Page 112 - Jewish Book Annual Volume 42

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JEWISH BOOK ANNUAL
those around her. On the other hand, the Rabbi, for all his offi­
cial Jewishness, manifests little life affirmation, little compassion.
His father’s weakness and betrayal form the stuff with which
the son Bruno struggles in the second story, “After All and Many
Years.” The narrator, now a grown man living in Jerusalem , has
returned for a visit to his home town in Austria. Ostensibly, he
comes back to Austria to receive belated recognition for his fa­
the r’s work. What emerges is a journey into memories and feel­
ings which have been suppressed.
The war and adulthood have destroyed the child’s innocence.
Bruno himself has had a marriage where the same alienation, the
same lack of communication developed as had existed in his par­
ents’ relationship. Implicit in the second novelette are the com­
parisons between “before” and “after,” between father and son.
The second novelette also begins with a train ride. Here Bruno
encounters a markedly Orthodox, self-debasing Jew whose pres­
ence embarrasses and repulses him. The native town to which he
returns is the world after the Fall, a lurid world o f pathetic
showgirls, grotesque midgets, fat Austrians; Juden re in , it is a dull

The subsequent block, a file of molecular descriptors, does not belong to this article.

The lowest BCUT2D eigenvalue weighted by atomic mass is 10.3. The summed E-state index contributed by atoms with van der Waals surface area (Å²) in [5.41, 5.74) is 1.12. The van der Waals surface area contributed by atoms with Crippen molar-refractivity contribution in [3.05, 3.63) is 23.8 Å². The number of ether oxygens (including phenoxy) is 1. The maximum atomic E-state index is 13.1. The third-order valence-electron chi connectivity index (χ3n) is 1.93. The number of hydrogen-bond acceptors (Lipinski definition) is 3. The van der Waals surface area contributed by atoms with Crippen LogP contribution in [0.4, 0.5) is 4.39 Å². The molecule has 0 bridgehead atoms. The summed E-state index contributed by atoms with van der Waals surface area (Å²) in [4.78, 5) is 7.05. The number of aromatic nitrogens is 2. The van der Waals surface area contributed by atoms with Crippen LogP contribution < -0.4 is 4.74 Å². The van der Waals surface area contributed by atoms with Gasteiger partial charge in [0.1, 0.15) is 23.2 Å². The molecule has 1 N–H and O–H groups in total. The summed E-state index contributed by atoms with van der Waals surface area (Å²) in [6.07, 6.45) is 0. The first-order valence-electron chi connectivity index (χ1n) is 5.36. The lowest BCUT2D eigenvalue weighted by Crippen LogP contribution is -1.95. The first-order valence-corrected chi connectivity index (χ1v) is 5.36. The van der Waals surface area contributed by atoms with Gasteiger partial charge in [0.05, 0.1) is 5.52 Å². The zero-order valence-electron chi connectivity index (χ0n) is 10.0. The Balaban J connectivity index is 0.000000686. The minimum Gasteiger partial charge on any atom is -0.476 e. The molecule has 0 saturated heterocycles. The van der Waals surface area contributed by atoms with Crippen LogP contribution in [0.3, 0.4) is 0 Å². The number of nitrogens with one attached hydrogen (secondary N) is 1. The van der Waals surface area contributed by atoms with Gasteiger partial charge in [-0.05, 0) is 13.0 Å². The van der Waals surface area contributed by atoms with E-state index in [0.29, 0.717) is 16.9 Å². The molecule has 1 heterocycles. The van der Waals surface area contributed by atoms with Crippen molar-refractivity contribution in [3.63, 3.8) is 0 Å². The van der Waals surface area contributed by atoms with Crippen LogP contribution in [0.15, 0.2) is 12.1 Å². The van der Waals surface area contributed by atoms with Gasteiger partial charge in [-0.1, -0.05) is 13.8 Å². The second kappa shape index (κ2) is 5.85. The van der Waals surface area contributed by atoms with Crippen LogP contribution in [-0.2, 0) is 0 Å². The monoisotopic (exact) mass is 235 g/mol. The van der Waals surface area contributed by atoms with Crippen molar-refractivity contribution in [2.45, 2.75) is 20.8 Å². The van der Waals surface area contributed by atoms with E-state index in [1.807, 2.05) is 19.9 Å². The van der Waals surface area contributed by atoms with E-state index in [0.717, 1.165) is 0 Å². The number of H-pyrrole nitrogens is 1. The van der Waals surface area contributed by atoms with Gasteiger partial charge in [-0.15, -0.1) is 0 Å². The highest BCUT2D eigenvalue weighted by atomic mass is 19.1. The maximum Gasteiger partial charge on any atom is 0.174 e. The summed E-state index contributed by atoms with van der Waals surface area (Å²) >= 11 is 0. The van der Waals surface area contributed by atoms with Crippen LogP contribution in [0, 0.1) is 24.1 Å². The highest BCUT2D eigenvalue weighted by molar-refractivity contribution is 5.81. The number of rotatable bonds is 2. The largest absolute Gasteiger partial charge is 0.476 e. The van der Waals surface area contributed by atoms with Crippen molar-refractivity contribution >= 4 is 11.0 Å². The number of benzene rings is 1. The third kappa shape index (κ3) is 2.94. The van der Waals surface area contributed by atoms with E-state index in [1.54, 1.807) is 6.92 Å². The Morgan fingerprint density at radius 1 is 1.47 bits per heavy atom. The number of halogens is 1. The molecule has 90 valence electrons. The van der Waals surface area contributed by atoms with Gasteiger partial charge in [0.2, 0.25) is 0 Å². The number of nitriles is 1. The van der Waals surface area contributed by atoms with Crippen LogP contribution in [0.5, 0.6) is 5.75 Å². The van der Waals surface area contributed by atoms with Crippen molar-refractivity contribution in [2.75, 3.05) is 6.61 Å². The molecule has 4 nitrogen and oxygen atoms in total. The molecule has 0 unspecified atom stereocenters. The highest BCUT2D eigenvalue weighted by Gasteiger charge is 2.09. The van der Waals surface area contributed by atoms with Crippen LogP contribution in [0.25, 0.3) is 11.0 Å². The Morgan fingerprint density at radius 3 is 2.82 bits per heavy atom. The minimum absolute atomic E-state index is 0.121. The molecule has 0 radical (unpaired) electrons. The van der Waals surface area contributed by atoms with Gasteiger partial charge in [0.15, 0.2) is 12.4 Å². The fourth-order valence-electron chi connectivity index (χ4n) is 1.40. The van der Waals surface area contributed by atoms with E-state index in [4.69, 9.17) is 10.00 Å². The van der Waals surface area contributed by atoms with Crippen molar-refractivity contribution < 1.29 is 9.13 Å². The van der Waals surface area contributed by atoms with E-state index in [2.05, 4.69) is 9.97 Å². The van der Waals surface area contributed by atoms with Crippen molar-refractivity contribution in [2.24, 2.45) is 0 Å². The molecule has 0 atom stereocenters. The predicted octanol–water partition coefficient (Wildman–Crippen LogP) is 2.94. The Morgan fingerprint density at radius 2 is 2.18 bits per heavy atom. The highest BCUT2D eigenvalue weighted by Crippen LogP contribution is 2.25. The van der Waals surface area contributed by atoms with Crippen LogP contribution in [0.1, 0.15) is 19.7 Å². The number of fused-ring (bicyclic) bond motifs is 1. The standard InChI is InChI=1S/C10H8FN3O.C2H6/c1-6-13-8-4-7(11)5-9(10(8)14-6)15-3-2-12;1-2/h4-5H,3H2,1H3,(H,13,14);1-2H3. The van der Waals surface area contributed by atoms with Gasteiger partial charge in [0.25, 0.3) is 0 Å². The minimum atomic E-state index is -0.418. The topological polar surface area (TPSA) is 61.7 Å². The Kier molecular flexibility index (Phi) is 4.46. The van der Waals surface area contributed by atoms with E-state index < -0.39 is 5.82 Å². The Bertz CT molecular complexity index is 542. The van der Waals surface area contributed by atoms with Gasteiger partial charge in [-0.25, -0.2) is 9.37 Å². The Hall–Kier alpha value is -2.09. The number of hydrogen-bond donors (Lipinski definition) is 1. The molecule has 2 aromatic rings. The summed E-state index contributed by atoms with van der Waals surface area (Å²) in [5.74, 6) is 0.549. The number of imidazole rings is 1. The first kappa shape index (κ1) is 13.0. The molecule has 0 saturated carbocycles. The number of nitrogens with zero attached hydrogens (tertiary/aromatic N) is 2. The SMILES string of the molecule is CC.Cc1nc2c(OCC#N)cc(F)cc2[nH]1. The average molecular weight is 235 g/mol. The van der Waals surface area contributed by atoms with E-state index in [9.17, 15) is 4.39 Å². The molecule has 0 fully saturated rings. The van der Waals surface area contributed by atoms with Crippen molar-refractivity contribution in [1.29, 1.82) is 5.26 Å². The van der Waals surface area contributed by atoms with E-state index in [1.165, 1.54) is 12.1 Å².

place. He meets few people he knows. But it is the confrontation
with the crazy old man Brom that helps Bruno come to a resolu­
tion of his feelings. Brom was a friend o f his father, an old bache­
lor who married his housemaid and converted to Christianity. In
his conversion, his complete denial o f his former identity and the
transformation of his personality, Brom is closely identified with
his father in Bruno’s mind. He appears in conjunction with
Bruno’s awakened memories of his father, memories laden with
hate and shame.
Bruno lingers on in the town. It is not clear why. Perhaps he
awaits another deportation, to re-live banishment. He dreams
that he wants to get away from Brom but his body has become
rooted. Ultimately, he has a confrontation with Brom which is ca­
thartic and allows him to leave. “You have stayed too long. . . .
You are spreading ill will,” Brom tells him, the words resounding
with horrific associations to the past. Bruno knocks him down. All
Bruno’s suppressed rage surfaces — rage at Brom and Austria
and the anti-Semitism that ravaged the lives o f survivors like him­
self. He hits out at Jewish self-hate, atoning for his fa ther’s weak­
ness. Bruno can now leave the town and set his face to Jerusalem
to renew his life there.